Paul goes to the morgue and is given the run around by the inspector – though he has noticed punctures on his friend’s neck. Meanwhile Sinistre has taken Anne for a walk when she notices that he has no reflection in the lake. She tries to scream but he grabs her. In a struggle she pulls off his talisman. By the time Paul gets there she has vanished but he finds the talisman.

Anne and KeithHer body turns up drowned, suicide says the Inspector. Paul, unhappy with this, wants the bodies back in England to be autopsied. We see a scene with the bodies in coffins and Sinistre saying that he and Tania will go, in the coffins, to England in order to retrieve his talisman. They take the undead Anne out and burn her, punishment for daring to ‘defile the talisman’. When Paul arrives in England he discovers that the coffins were stolen on route and his fears that something is afoot seem confirmed…

Karin with SinistreNow, in England it all becomes a bit of a mystery movie, except we know the solution. A love interest is added in the form of Karin (Tracy Reed), whom Sinistre uses as bait for Paul – which seemed a little odd as the trap was set up before Paul met her and his feelings for her seemed to develop in one night. It also puts a woman scorned aspect into the plot as Sinistre decides he wants her as a bride and Tania’s nose is pushed out of joint.

The film mingles Satanism, voodoo and vampirism but it just doesn’t work. We have a full satanic cult and because of this I was reminded in part of Kiss of the Vampire but don’t let that fool you. The earlier Hammer film was vastly superior, with better atmosphere, story, characters and acting.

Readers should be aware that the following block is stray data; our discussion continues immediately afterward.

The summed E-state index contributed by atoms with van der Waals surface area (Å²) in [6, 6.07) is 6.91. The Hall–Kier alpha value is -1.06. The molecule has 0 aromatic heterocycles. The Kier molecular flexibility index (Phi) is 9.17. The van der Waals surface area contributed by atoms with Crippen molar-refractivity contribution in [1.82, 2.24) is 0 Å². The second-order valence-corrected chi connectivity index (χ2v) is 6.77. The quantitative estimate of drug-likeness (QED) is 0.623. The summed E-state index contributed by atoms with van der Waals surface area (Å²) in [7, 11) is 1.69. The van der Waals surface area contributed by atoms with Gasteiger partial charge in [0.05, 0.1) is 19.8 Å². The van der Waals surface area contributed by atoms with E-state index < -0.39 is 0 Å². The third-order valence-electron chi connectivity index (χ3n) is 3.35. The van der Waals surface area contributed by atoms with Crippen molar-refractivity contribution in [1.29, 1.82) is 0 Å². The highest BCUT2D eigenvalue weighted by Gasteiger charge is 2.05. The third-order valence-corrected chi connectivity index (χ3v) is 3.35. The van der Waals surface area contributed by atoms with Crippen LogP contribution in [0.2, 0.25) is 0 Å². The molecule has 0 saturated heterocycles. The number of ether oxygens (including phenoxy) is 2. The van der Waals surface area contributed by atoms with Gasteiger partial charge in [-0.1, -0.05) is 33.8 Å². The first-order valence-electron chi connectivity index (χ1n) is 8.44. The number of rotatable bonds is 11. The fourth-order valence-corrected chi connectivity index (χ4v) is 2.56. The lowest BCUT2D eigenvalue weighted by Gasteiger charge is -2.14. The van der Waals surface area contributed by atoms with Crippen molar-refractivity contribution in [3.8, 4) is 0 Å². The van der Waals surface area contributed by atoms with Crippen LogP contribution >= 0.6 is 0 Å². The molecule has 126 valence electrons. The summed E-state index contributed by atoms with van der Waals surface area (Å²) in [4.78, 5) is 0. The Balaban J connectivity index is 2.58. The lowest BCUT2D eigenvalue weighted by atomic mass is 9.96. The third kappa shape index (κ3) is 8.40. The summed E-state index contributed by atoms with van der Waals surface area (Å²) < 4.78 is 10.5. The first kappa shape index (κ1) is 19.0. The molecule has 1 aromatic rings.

Hubert Noël as SinistreIt is within character and acting that this really falls down. The characters are two dimensional, uninteresting and we get very little cause to care for them. Sinistre is about as imposing as a toy poodle. The acting is wooden, with all too British accents that seem affected. There has been mockery of Noël’s French accent, unfairly as he was French and it was his real accent.

painting bleeds when cutThere are some interesting moments, such as a painting of Karin being slit and bleeding, but it just wasn’t enough to get my attention I’m afraid. A moment with a voodoo doll of Karin seemed stuck in as it was expected in a black magic movie but had no story impact and just seemed strange (and not in a good way).

branded by the crossVampire lore wise, we discover that Sinistre was buried alive due to his evil ways (which we assume is how he came to be a vampire) and most of his power emanates from the talisman. At one point he mentions a deadline for getting it back but that is quickly forgotten. Karin is bitten and then is burnt by a cross, though her reflection seems in place. Sunlight is deadly. It was nice to see the vampire wearing a modern suit during a time in the history of cinematic vampires when dinner jackets still seemed to be all the rage for your standard vampire costume.

All in all a poor, and forgettable effort. Stick with Hammer, the films were vastly superior. 1.5 out of 10.

The imdb page is here.